Scotland’s Digital Future: Data Hosting and Data Centre Strategy for the Scottish Public Sector sets the vision that Scotland’s public sector data hosting is cost effective, carbon neutral and makes appropriate use of cloud technology, for the delivery of efficient and highly available ICT services.

To support us in achieving the vision, the strategy sets the direction and principles which organisations will deploy to enable a shift to service consumption and cloud provision and away from an individual silo approach to data hosting and data storage. Aggregated demand and economies of scale will be a key element in this.

The strategy sets out how the public sector will adopt cloud computing, virtualisation and colocation for achieving significant efficiency and energy savings. Guidance documents are now published for use by public sector organisations including information on best practice and lessons learned that will help organisations deliver efficiencies in these areas.

These will be supplemented with a catalogue of public sector data centres capable of providing capacity for other organisations, and a procurement framework of suppliers capable of providing the range of services to deliver on the vision, tendered through the OJEU process.

The principles

Organisations will transition to revised arrangements at different timescales and in different ways because organisations have different existing contractual arrangements. But it is important that the public sector delivers the change required and it will do so by adopting, with consistency, the following set of principles:

  1. Organisations review their current ICT data centre and hosting arrangements
  2. Cost of running data centres and hosting is known
  3. Utility and cloud computing is considered in assessing the appropriateness of current arrangements and future investment plans, and a shift to the cloud takes place when this is the most cost-effective option that delivers business requirements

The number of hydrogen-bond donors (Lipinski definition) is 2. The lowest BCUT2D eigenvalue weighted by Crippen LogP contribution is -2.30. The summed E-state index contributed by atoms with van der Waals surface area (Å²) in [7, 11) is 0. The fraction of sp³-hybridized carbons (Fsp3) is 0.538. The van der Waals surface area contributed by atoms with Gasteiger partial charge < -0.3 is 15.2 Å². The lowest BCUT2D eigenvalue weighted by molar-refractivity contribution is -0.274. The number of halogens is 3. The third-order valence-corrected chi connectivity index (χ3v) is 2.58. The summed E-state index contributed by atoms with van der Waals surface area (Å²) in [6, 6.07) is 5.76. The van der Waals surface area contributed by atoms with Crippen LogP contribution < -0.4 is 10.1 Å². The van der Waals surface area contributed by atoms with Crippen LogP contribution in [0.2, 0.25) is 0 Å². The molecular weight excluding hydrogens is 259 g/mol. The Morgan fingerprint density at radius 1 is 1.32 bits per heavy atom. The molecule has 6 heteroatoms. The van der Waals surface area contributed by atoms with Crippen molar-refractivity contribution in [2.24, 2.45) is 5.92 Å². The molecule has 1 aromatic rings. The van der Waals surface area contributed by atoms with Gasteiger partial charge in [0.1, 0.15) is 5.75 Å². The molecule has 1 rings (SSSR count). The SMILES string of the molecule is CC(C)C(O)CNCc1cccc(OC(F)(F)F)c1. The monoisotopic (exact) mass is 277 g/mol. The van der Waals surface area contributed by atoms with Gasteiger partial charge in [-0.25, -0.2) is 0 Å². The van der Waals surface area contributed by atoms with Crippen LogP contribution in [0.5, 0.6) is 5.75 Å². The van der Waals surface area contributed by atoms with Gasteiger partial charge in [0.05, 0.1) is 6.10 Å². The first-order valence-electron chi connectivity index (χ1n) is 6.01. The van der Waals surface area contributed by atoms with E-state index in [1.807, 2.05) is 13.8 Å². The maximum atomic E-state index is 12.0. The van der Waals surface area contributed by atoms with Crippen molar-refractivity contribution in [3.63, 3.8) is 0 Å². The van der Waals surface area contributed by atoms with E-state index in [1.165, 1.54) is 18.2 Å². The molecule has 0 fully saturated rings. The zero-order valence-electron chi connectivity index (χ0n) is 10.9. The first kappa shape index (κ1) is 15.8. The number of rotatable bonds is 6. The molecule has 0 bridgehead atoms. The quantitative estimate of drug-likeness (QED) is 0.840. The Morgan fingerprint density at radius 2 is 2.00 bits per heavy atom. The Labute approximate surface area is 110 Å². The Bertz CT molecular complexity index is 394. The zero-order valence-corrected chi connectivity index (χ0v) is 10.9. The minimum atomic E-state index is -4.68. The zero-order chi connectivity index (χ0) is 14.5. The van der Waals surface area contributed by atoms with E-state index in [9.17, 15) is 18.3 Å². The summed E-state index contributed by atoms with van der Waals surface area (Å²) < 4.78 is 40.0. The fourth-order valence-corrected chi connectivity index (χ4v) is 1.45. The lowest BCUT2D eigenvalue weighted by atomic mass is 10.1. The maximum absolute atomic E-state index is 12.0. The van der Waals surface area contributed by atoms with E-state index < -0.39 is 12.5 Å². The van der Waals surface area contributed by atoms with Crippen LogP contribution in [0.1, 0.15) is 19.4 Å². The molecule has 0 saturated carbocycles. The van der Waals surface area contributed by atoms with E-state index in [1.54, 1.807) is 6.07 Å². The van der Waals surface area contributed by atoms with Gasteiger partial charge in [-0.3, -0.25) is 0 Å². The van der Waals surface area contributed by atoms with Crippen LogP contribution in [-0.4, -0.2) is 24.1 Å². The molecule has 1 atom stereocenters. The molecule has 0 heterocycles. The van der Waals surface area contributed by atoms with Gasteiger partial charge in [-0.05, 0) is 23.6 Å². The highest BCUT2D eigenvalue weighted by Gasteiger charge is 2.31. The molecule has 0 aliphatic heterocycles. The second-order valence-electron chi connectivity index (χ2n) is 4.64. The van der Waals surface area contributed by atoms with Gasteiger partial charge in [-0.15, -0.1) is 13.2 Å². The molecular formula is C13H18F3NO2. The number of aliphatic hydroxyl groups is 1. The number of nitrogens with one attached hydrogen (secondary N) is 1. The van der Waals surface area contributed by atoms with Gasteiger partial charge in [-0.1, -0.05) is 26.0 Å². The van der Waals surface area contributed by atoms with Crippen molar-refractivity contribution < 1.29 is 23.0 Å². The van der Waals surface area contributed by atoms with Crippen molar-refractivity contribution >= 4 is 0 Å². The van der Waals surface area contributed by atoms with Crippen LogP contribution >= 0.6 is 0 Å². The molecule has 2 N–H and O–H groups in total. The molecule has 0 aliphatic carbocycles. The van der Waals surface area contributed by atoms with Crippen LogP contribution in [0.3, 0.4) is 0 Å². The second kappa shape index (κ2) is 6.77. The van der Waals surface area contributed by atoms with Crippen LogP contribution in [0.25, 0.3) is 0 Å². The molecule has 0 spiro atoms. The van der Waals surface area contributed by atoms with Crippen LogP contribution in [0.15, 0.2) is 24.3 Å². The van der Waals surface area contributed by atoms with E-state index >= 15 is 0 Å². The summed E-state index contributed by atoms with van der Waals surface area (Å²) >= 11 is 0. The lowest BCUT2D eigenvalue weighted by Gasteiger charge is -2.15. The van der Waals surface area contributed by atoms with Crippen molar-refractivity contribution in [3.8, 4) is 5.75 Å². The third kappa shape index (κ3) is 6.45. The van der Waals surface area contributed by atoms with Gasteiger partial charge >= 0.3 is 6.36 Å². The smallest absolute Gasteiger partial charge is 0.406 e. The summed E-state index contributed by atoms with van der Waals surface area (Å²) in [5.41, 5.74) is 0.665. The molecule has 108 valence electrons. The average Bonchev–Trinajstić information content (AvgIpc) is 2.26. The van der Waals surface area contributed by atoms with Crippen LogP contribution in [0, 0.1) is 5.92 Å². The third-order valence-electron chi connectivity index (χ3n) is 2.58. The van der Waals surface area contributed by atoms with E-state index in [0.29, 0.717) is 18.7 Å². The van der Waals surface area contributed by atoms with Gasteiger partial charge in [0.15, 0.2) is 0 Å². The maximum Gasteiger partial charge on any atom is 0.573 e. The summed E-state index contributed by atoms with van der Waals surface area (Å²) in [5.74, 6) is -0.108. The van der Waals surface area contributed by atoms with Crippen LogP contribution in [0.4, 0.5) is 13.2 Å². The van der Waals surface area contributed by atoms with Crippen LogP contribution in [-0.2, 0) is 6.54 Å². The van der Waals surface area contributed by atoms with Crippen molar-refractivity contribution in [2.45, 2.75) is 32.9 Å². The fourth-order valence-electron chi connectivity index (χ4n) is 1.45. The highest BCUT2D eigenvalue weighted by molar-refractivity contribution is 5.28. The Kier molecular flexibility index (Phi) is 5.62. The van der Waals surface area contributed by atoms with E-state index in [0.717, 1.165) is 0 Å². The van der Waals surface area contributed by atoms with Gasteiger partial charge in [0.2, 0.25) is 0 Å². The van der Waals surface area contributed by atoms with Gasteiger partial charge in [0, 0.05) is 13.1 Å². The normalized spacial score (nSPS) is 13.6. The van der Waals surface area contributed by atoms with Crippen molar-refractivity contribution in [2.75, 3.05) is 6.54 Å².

4. Co-location in existing world class data centres is considered where cloud options cannot meet business needs or are not cost-effective
  5. No new data centres should be built to meet the needs of an individual or small number of organisations with new centres only considered if, in line with principles 3 and 4, cloud or existing data centre options do not meet business needs.
  6. Organisations measure and continually improve on their data centres PUE (Power Usage Effectiveness).

Decision roadmap

Through promoting a consistent approach, the strategy’s roadmap will assist organisations to meet the vision. It provides a framework that enables organisations to consider what is important for them in identifying the most appropriate solution in implementing the strategy.

The guidance

The vision in the strategy sets out essentially a “cloud first” approach and our guidance documents will help organisations understand using a common vocabulary the decisions that need to be taken and the steps they need to take to move forward in that direction.

Download and read our published cloud computing guidance.

We have also published draft guidance that we are now seeking feedback on

  1. Virtualisation
  2. Public sector data centre colocation

To find out more and provide any feedback 

Contact dps@scotland.gsi.gov.uk or visit the Scottish Government website.

October 21, 2014
by SG Admin
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Welcome to the Scottish Government…..meet Westie

Neil Harrison – Senior Marketing Manager

On my walk to work on my first day as part of the SG Marketing team, the suit jacket was off, shirt sleeves rolled up and I was enjoying the warm morning sun. Was this a good omen for the new job?

63 minutes after starting my role, summer thoughts were quickly replaced with snow, ice, strong winds and flooding as I was handed the file for Ready for Winter? 2014. This campaign aims to encourage individuals and businesses to make some simple preparations for winter as you never know what the Scottish weather is going to be like.

I quickly learned that there is a lot of love within the team for the cute canine campaign mascot, Westie, as my various suggestions for putting him in situations where he had not prepared for winter were shot down with comments like “you cannot do that to poor Westie!!”.

This year Westie is having to deal with more than the traditional winter focus of snow and ice as the campaign now covers strong winds and flooding. Working with the Scottish Environment Protection Agency we have challenged Westie to take on the role of someone preparing for flooding. Some say this is a performance that Lassie would be proud of. Continue Reading →

October 21, 2014
by David Barnes
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Communicating the CAP

Until the MacSharry reform in the 1990s, most of the policy tools in the CAP worked by supporting farmers indirectly, via the market.  CAP measures generally didn’t operate directly on farmers (with some exceptions, like milk quotas), and therefore the rules and conditions farmers themselves had to understand and abide by were, compared with today, relatively modest.